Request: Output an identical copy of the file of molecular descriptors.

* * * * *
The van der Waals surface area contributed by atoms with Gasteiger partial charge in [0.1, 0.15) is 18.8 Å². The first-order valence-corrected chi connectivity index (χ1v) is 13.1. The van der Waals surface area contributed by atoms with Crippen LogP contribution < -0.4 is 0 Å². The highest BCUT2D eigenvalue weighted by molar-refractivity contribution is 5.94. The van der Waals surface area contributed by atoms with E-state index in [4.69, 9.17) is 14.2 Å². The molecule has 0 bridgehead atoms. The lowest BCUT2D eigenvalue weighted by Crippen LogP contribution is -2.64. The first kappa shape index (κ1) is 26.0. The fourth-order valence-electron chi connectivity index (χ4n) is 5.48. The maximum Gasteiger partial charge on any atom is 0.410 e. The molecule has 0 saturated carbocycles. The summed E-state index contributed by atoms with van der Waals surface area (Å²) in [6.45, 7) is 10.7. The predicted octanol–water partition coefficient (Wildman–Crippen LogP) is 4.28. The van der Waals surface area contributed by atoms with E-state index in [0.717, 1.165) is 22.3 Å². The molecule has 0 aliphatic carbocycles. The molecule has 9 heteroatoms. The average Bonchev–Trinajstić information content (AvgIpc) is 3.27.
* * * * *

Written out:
The van der Waals surface area contributed by atoms with Gasteiger partial charge in [0.1, 0.15) is 18.8 Å². The first-order valence-corrected chi connectivity index (χ1v) is 13.1. The van der Waals surface area contributed by atoms with Crippen LogP contribution < -0.4 is 0 Å². The highest BCUT2D eigenvalue weighted by molar-refractivity contribution is 5.94. The van der Waals surface area contributed by atoms with E-state index in [4.69, 9.17) is 14.2 Å². The molecule has 0 bridgehead atoms. The lowest BCUT2D eigenvalue weighted by Crippen LogP contribution is -2.64. The first kappa shape index (κ1) is 26.0. The fourth-order valence-electron chi connectivity index (χ4n) is 5.48. The maximum Gasteiger partial charge on any atom is 0.410 e. The molecule has 0 saturated carbocycles. The summed E-state index contributed by atoms with van der Waals surface area (Å²) in [6.45, 7) is 10.7. The predicted octanol–water partition coefficient (Wildman–Crippen LogP) is 4.28. The van der Waals surface area contributed by atoms with E-state index in [0.717, 1.165) is 22.3 Å². The molecule has 0 aliphatic carbocycles. The molecule has 9 heteroatoms. The average Bonchev–Trinajstić information content (AvgIpc) is 3.27.